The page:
Gods, I need an editor!

​As with any trade, the more you work at it, the better you become – and it’s the same with writing. 

Looking back now, I can see how clumsy and amateur some of the prose from my earlier work actually was. A part of me wishes I could go back and tighten up some of this – especially my first book, Pearl’s Hereafter – but I have neither the time nor the patience and want to focus on what I’m writing at the moment.  

It’s not so much that I’m embarrassed by my earlier work, as I think that it’s great story-wise, but it’s just the idea that people might have formed judgements about my writing based on its early shoddiness. I’m reassured, however, by the fact that Stephen King dismisses his first two novels as utter crap. All writers – even great ones – began from somewhere. 

It takes a while to find your writer’s voice and hone your craft. Like Stephen King, I also feel apprehensive towards my first two books (one of them hasn’t even seen the light of day yet). With my third book though – The Essence of Sunshine – the quality of my prose dramatically improved and I was very pleased with the finished piece. In fact, it is the first project that I haven’t felt the need to go back and fix. 

At the moment, I am writing a fantasy, which has yielded my best writing to date. I am excited to share this latest work and want to focus on bringing it into fruition. However, I do think that my earlier books need some TLC, so I am now considering hiring an editor for this purpose. If I can get someone on board to tighten up my earlier works, then I can carry on doing what I truly love and invest all my creative energy into my writing. 


Salvaging An Old Project

It has been two years since I wrote my second book. When it was first finished, I sent it off to literary agents, but it’s kind of been forgotten about since then. Other projects have taken priority and I’ve also been rather preoccupied with life, so my second book has been left sitting on a dusty shelf in cyber space.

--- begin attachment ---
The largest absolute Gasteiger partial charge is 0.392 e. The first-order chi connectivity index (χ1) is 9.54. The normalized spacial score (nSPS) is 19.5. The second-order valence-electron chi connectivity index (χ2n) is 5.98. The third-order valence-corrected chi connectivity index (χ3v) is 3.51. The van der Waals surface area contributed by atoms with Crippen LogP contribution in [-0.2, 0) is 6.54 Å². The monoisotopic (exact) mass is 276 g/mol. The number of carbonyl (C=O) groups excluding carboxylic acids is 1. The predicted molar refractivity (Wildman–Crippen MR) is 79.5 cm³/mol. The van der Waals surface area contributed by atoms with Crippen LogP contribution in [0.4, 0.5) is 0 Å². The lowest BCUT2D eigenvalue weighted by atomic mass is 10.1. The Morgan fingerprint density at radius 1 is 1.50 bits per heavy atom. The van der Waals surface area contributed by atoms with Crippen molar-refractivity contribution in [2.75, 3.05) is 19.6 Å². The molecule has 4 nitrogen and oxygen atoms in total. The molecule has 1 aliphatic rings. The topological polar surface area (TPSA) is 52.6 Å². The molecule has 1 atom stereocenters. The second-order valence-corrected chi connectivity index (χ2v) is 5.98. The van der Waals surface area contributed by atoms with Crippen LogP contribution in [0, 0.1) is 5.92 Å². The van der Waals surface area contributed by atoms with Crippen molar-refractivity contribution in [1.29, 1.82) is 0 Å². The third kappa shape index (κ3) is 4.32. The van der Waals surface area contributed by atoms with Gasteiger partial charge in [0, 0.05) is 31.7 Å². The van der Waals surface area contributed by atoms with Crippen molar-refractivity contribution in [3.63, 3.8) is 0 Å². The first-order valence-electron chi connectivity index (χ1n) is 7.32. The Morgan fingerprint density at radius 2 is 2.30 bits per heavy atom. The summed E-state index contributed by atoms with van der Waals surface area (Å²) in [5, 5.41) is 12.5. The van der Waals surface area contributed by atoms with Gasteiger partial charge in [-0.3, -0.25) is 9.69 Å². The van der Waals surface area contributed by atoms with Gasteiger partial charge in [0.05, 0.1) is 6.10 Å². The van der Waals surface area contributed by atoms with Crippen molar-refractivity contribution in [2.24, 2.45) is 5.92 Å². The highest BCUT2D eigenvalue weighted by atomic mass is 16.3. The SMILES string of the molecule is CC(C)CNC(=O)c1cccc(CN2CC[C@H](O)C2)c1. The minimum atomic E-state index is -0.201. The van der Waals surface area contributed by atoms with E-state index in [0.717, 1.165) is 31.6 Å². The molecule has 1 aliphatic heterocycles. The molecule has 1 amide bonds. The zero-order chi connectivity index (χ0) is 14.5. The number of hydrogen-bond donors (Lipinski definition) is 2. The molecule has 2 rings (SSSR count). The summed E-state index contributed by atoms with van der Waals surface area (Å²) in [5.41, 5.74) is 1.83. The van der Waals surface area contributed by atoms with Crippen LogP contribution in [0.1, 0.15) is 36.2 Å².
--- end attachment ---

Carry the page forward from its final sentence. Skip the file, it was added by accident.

This week, however, I felt the urge to revisit this story. Before I knew it, I was re-drafting the first chapter and realised that it is a story worth salvaging. The prose is a little clumsy, as I was still learning my craft when I wrote it, but I am a better writer now and know how I can fix it. With a thorough polish, I know it can sparkle!

Revisiting the book, I no longer feel such a personal attachment to the story and feel as though I can edit it more objectively. My second book draws upon a lot of personal experiences, so I think I was concerned that people might think it was autobiographical; certainly, there were quite a few parallels between my personal circumstances and those of the characters, but a lot has changed over the last few years. I can now look upon this book with completely fresh eyes.

So far, I have really enjoyed polishing the prose and seeing how better it looks afterwards! Now that I have stopped drawing comparisons between what was real and what was fictional, I can see that the story pays homage to the trials and tribulations that many young people face when graduating from university. I know that many young people will be able to relate to this and so I wish to share this story with the world. I do not know how long it will take to edit , but I have committed myself to this restoration and plan to see it through!